According to the ABS, 2021 saw the largest increase in residential property values over any twelve month period on record, with the total value of Australian homes climbing by a staggering $2tn up to $9.9tn, reflecting a 23.7% annual rise.
Over this period, the mean price of residential dwellings increased by $44,000, reaching an average of $920,100 nationwide, resulting in price increase in property values that surpass any prior year’s results since the ABS began recording its Residential Property Price Index in 2003.
The capital city residential property markets saw the following property value increases:
Hobart led the price increases, climbing by 29.8 per cent over the period, while Sydney maintains the highest median property value of $1.6m, roughly 57% above the national average property value.
The price growth, largely driven by record-low interest rates that were introduced throughout the pandemic, has made it more difficult to enter the property market for first-home buyers.
A report released by the National Housing Finance and Investment Corp (NHFIC) found that the average first home buyer is locked out of approximately 70% of the country’s property market, and will need approximately nine years to save enough for a 20% deposit on a home. In contrast, first home buyers previously needed four years of savings for a deposit in 1990.
Speaking on the past 12 months of house price growth, the ABS head of prices statistics, Michelle Marquardt, said that “new lending commitments for housing rose to a record high value in the December quarter 2021. Days on market fell and sales transaction volumes increased. Record low interest rates and strong demand have continued to support growth in property prices.”
However, it’s looking like the Australian property market is beginning to cool down, and could possibly even go backwards, according to the Commonwealth Bank of Australia. Australia’s biggest home lender expects property prices in both Sydney and Melbourne to fall by three per cent in 2022, and a further nine per cent in 2023.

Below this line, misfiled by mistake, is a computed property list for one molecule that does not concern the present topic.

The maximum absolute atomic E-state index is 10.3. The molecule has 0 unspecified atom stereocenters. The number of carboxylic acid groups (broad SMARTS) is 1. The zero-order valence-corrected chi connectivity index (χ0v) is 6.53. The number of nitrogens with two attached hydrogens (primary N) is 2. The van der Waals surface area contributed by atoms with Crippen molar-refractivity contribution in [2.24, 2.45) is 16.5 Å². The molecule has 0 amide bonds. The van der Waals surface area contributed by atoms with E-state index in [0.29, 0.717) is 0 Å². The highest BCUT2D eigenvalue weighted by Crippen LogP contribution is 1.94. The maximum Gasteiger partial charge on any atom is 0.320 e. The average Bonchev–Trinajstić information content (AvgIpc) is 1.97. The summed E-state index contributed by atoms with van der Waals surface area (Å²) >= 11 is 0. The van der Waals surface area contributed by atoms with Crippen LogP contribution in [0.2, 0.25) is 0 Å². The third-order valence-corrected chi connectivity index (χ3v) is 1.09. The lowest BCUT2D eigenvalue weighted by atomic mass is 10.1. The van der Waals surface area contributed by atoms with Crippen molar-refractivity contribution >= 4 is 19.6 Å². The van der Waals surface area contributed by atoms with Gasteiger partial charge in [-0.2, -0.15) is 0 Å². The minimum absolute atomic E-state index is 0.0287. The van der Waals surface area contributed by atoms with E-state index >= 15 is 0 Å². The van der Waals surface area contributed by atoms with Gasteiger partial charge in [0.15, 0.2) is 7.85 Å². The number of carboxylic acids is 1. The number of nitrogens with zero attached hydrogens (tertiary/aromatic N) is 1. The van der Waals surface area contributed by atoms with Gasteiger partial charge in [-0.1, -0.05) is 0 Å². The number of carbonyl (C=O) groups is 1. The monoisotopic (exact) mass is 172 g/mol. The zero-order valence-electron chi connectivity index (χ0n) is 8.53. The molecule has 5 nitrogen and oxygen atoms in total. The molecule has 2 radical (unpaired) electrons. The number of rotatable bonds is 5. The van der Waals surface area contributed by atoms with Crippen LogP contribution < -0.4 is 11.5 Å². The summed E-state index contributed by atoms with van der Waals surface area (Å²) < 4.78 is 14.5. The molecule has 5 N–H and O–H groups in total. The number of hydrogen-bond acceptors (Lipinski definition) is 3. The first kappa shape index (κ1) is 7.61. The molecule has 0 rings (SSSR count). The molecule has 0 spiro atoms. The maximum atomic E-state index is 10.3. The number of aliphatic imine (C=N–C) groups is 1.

Many experts are similarly expecting a property market cooldown, with CoreLogic’s Tim Lawless stating that “the slower growth conditions in Australian housing values goes well beyond the rising expectation of interest rate hikes later this year.”
Lawless is hinting at remarks made by the Reserve Bank of Australia Governor Philip Lowe, who suggested that a cash rate rise later this year was ‘plausible’, instead of 2024 ‘at the earliest’ as he previously maintained.
“With rising global uncertainty and the potential for weaker consumer sentiment amidst tighter monetary policy settings, the downside risk for housing markets has become more pronounced in recent months,” Lawless added.
If Commbank’s predictions are correct, Sydney home prices would decline by $196,442 by the end of 2023, and Melbourne homes would drop by $117,485.